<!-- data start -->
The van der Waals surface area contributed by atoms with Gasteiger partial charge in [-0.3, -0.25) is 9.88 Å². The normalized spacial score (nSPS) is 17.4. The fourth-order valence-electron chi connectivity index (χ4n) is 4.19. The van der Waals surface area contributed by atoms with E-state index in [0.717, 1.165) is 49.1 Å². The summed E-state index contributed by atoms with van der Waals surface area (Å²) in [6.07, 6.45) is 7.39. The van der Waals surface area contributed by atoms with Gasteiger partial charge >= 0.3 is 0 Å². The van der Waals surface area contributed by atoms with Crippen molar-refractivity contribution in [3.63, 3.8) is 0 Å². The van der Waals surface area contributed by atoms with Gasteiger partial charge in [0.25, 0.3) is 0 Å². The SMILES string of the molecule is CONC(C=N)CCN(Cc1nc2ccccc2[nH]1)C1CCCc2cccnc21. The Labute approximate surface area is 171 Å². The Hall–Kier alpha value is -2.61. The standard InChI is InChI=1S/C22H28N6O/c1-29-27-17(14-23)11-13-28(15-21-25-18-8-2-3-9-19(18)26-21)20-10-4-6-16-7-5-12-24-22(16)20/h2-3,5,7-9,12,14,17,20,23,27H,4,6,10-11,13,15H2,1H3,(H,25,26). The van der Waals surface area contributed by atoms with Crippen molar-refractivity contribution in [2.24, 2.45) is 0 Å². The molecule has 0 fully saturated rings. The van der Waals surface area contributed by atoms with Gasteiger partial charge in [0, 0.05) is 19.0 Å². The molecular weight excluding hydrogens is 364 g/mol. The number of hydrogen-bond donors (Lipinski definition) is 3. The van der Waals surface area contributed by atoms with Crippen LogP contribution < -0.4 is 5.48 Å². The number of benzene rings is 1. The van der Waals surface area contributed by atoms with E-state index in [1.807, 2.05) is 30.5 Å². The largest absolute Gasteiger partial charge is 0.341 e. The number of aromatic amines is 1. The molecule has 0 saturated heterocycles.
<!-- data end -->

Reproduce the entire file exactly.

The van der Waals surface area contributed by atoms with Gasteiger partial charge in [-0.3, -0.25) is 9.88 Å². The normalized spacial score (nSPS) is 17.4. The fourth-order valence-electron chi connectivity index (χ4n) is 4.19. The van der Waals surface area contributed by atoms with E-state index in [0.717, 1.165) is 49.1 Å². The summed E-state index contributed by atoms with van der Waals surface area (Å²) in [6.07, 6.45) is 7.39. The van der Waals surface area contributed by atoms with Gasteiger partial charge >= 0.3 is 0 Å². The van der Waals surface area contributed by atoms with Crippen molar-refractivity contribution in [3.63, 3.8) is 0 Å². The van der Waals surface area contributed by atoms with Gasteiger partial charge in [0.25, 0.3) is 0 Å². The SMILES string of the molecule is CONC(C=N)CCN(Cc1nc2ccccc2[nH]1)C1CCCc2cccnc21. The Labute approximate surface area is 171 Å². The Hall–Kier alpha value is -2.61. The standard InChI is InChI=1S/C22H28N6O/c1-29-27-17(14-23)11-13-28(15-21-25-18-8-2-3-9-19(18)26-21)20-10-4-6-16-7-5-12-24-22(16)20/h2-3,5,7-9,12,14,17,20,23,27H,4,6,10-11,13,15H2,1H3,(H,25,26). The van der Waals surface area contributed by atoms with Crippen molar-refractivity contribution in [2.24, 2.45) is 0 Å². The molecule has 0 fully saturated rings. The van der Waals surface area contributed by atoms with Gasteiger partial charge in [0, 0.05) is 19.0 Å². The molecular weight excluding hydrogens is 364 g/mol. The number of hydrogen-bond donors (Lipinski definition) is 3. The van der Waals surface area contributed by atoms with Crippen LogP contribution < -0.4 is 5.48 Å². The number of benzene rings is 1. The van der Waals surface area contributed by atoms with E-state index in [1.807, 2.05) is 30.5 Å². The largest absolute Gasteiger partial charge is 0.341 e. The number of aromatic amines is 1. The molecule has 0 saturated heterocycles.